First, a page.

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CABI Book Chapter

Climate change and insect pests.

Book cover for Climate change and insect pests.

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Chapter 13 (Page no: 235)

Northern geometrids and climate change: from abiotic factors to trophic interactions.

The subarctic mountain birch forests have been periodically disturbed by geometrid moth outbreaks since at least the mid-19th century. The effects of these disturbances can be seen from landscape-level dieback of the birch forest to local-level changes in soil processes. Recent research efforts have demonstrated that the geometrid moth-birch forest system is undergoing changes that could be linked to the ongoing climate warming. Milder winter and spring temperatures influence winter survival and outbreak ranges of the moths, and are also alleviating range expansions and the spread of new species to the area. Moreover, phenology matching with the host plant may be altered. The outcome appears to be intensified outbreaks and a potential for altered species interactions and dynamics with ecosystem wide consequences. This chapter will first introduce the prevailing dynamics of the mountain birch-geometrid system and the reported ecosystem effects of geometrid outbreaks. Second, the chapter summarizes observations of ongoing abiotic changes in the area and presents the potential known and unknown effects on the study species. Finally, the chapter discusses the future scenarios for this northern ecosystem and the possibility of major ecosystem changes.

Other chapters from this book

Chapter: 1 (Page no: 1) Climate change and insect pest distribution range. Author(s): Battisti, A. Larsson, S.
Chapter: 2 (Page no: 16) Species distribution modelling in predicting response to climate change. Author(s): Hill, M. P. Thomson, L. J.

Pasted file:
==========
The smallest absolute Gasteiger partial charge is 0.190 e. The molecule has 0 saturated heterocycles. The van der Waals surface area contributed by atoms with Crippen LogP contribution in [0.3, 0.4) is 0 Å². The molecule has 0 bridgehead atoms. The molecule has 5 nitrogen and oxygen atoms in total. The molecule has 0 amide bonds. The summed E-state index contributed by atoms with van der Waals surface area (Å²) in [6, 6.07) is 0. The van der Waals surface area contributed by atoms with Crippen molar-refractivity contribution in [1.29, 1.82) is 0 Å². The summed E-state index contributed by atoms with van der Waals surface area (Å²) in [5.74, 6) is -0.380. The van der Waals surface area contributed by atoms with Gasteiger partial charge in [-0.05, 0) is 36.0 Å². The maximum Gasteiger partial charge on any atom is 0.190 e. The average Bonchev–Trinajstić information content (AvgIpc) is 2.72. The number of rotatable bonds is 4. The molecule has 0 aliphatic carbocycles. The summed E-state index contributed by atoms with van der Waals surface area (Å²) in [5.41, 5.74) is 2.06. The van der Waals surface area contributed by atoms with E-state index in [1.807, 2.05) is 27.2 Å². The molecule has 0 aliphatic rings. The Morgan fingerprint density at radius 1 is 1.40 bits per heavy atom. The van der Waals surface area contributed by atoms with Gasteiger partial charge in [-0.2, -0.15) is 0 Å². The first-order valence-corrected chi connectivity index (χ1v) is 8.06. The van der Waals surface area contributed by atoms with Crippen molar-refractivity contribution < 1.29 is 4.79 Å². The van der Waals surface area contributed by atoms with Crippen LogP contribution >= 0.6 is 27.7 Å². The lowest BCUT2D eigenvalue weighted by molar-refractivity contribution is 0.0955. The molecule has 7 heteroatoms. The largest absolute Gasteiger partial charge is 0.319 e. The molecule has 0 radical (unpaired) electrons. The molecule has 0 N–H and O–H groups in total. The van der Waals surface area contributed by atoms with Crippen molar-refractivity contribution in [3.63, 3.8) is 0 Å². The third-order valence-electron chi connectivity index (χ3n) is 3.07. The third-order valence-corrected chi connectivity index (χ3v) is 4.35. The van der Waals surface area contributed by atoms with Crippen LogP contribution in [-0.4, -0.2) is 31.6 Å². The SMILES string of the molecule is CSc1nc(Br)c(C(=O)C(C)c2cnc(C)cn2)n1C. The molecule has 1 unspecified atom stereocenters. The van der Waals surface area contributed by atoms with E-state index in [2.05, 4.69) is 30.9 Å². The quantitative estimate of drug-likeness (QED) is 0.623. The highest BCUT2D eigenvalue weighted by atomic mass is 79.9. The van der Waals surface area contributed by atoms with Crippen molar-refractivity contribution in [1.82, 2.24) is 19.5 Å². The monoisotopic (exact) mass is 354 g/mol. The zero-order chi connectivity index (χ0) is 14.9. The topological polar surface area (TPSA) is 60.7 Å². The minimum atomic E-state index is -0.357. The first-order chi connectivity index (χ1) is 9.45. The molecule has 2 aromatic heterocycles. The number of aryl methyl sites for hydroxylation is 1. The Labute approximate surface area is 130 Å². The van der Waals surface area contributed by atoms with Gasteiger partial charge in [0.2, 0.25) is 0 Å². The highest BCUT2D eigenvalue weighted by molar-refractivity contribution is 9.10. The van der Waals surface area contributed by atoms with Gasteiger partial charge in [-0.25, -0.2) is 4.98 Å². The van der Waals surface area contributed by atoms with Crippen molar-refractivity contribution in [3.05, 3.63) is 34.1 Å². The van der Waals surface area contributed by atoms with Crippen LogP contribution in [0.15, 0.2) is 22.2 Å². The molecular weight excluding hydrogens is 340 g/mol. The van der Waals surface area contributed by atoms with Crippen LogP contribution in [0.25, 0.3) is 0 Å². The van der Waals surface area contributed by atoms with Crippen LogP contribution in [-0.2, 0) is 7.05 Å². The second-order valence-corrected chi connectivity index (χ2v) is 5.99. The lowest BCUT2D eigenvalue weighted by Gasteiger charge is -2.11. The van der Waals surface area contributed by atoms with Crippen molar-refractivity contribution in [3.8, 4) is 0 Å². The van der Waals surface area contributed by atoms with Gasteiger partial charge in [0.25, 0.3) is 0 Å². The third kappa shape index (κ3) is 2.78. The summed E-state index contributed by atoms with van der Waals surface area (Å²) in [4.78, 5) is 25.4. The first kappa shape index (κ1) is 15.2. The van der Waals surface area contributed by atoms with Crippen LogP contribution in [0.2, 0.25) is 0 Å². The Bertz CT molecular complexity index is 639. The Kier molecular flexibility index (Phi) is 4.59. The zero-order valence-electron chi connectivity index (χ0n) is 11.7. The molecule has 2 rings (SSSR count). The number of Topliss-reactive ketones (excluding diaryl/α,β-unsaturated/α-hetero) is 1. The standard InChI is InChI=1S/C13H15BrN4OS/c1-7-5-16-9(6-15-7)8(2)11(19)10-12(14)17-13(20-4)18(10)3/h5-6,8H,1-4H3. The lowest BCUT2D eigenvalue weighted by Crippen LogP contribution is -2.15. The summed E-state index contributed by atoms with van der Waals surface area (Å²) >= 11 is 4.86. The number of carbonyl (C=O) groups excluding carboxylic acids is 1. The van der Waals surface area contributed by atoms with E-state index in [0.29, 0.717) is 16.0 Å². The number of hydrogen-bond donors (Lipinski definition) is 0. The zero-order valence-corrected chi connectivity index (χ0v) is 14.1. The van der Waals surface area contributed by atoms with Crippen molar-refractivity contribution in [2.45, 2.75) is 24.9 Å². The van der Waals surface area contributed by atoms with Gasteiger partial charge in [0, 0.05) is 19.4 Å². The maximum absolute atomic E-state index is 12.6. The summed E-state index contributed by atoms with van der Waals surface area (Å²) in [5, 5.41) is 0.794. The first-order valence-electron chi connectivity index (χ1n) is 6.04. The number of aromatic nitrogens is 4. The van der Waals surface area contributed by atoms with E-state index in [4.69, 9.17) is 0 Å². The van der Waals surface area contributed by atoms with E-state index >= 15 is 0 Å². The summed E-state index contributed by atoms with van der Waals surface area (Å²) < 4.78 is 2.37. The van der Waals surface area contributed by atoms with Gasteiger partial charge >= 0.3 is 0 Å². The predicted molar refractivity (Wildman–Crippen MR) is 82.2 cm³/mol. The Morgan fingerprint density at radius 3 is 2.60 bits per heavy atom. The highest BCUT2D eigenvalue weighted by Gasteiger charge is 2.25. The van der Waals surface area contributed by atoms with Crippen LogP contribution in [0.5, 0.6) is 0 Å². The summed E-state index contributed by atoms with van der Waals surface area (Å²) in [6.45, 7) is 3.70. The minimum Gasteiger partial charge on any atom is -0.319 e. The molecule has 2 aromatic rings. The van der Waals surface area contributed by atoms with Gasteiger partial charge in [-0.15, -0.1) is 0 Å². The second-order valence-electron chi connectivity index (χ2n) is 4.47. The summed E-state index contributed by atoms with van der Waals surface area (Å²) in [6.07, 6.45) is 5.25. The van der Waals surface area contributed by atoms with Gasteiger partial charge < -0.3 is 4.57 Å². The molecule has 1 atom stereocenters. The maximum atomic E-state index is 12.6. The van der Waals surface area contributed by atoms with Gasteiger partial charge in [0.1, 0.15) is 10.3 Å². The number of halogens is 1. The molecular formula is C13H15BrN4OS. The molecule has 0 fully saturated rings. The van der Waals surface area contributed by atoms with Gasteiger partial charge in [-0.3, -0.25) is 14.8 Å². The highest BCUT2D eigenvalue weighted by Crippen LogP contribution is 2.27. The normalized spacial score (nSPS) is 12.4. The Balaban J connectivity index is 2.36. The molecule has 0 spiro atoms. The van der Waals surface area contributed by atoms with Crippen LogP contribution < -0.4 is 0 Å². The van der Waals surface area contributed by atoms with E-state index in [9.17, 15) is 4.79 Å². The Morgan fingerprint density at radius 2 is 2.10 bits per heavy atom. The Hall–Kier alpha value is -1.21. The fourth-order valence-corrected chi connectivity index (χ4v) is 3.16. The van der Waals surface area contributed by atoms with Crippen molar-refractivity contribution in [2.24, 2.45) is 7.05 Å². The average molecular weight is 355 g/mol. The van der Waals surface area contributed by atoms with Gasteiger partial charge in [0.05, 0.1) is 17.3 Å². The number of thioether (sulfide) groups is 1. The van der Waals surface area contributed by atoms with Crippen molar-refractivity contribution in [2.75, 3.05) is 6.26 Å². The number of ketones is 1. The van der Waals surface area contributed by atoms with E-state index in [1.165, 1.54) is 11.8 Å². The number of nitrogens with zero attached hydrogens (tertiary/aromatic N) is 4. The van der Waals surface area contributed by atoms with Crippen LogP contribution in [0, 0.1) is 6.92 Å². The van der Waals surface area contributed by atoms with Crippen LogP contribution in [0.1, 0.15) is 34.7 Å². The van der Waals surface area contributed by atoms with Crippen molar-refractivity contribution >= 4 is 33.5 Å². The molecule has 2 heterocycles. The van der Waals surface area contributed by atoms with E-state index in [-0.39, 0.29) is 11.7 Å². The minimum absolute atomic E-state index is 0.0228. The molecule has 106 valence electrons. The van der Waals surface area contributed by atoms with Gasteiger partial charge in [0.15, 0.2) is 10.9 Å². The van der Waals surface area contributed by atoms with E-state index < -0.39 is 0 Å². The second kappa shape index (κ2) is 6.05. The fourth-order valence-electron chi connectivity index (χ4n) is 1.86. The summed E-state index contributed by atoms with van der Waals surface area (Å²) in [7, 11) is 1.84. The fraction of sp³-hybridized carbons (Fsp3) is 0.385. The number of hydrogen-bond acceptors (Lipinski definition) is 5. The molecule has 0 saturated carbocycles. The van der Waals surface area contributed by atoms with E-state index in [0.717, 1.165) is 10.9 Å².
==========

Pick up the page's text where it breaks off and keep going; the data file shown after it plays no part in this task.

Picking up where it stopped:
Chapter: 3 (Page no: 38) Adaptive responses of plants to insect herbivores under climate change. Author(s): Rasmann, S. Pellissier, L.
Chapter: 4 (Page no: 54) Boreal woody species resistance affected by climate change. Author(s): Julkunen-Tiitto, R. Nybakken, L. Randriamanana, T. Virjamo, V.
Chapter: 5 (Page no: 74) Effects of climate change on the interactions between insect pests and their natural enemies. Author(s): Kalinkat, G. Rall, B. C.
Chapter: 6 (Page no: 92) Physiological variation of insects in agricultural landscapes: potential impacts of climate change. Author(s): Terblanche, J. S. Karsten, M. Mitchell, K. A. Barton, M. G. Gibert, P.
Chapter: 7 (Page no: 119) Climate change and biological control in agricultural systems: principles and examples from North America. Author(s): Eigenbrode, S. D. Davis, T. S. Crowder, D. W.
Chapter: 8 (Page no: 136) Climate change effects on agricultural insect pests in Europe. Author(s): Lindström, L. Lehmann, P.
Chapter: 9 (Page no: 154) Abiotic factors, climatic variability and forest insect pests. Author(s): Neuvonen, S. Virtanen, T.
Chapter: 10 (Page no: 173) Responses of tree-killing bark beetles to a changing climate. Author(s): Raffa, K. F. Aukema, B. H. Bentz, B. J. Carroll, A. L. Hicke, J. A. Kolb, T. E.
Chapter: 11 (Page no: 202) The Eurasian spruce bark beetle: the role of climate. Author(s): Økland, B. Netherer, S. Marini, L.
Chapter: 12 (Page no: 220) Pine wood nematode, pine wilt disease, vector beetle and pine tree: how a multiplayer system could reply to climate change. Author(s): Roques, A. Zhao LiLin Sun JiangHua Robinet, C.
Chapter: 14 (Page no: 248) Effects of new forest management on insect damage risk in a changing climate. Author(s): Björkman, C. Bylund, H. Nilsson, U. Nordlander, G. Schroeder, M.

Chapter details

  • Author Affiliation
  • Department of Ecology, Swedish University of Agricultural Sciences, P.O. Box 7044, SE-75007 Uppsala, Sweden.
  • Year of Publication
  • 2015
  • ISBN
  • 9781780643786
  • Record Number
  • 20153325845